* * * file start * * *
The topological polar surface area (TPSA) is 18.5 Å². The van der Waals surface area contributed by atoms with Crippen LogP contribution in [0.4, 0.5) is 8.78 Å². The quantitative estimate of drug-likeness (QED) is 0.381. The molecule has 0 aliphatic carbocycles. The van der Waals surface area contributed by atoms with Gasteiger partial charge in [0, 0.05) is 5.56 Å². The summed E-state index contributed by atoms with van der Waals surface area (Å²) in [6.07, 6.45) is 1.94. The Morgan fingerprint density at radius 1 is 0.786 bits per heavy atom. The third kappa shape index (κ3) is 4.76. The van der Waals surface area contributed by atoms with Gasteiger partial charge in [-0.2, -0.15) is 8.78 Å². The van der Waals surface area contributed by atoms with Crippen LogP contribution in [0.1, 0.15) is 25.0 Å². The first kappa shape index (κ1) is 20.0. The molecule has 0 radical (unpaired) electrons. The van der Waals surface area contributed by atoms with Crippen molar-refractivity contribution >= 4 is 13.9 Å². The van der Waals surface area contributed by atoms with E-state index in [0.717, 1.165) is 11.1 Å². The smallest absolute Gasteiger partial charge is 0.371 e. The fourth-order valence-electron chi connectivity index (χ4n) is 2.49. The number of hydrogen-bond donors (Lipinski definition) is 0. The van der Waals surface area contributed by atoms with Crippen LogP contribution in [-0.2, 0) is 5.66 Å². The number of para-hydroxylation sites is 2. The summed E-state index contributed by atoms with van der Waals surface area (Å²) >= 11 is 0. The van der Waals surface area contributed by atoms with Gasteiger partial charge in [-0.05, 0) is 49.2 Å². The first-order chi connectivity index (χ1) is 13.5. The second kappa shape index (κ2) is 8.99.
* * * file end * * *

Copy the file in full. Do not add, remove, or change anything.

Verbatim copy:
The topological polar surface area (TPSA) is 18.5 Å². The van der Waals surface area contributed by atoms with Crippen LogP contribution in [0.4, 0.5) is 8.78 Å². The quantitative estimate of drug-likeness (QED) is 0.381. The molecule has 0 aliphatic carbocycles. The van der Waals surface area contributed by atoms with Gasteiger partial charge in [0, 0.05) is 5.56 Å². The summed E-state index contributed by atoms with van der Waals surface area (Å²) in [6.07, 6.45) is 1.94. The Morgan fingerprint density at radius 1 is 0.786 bits per heavy atom. The third kappa shape index (κ3) is 4.76. The van der Waals surface area contributed by atoms with Gasteiger partial charge in [-0.2, -0.15) is 8.78 Å². The van der Waals surface area contributed by atoms with Crippen LogP contribution in [0.1, 0.15) is 25.0 Å². The first kappa shape index (κ1) is 20.0. The molecule has 0 radical (unpaired) electrons. The van der Waals surface area contributed by atoms with Crippen molar-refractivity contribution >= 4 is 13.9 Å². The van der Waals surface area contributed by atoms with E-state index in [0.717, 1.165) is 11.1 Å². The smallest absolute Gasteiger partial charge is 0.371 e. The fourth-order valence-electron chi connectivity index (χ4n) is 2.49. The number of hydrogen-bond donors (Lipinski definition) is 0. The van der Waals surface area contributed by atoms with Crippen LogP contribution in [-0.2, 0) is 5.66 Å². The number of para-hydroxylation sites is 2. The summed E-state index contributed by atoms with van der Waals surface area (Å²) >= 11 is 0. The van der Waals surface area contributed by atoms with Gasteiger partial charge in [-0.05, 0) is 49.2 Å². The first-order chi connectivity index (χ1) is 13.5. The second kappa shape index (κ2) is 8.99.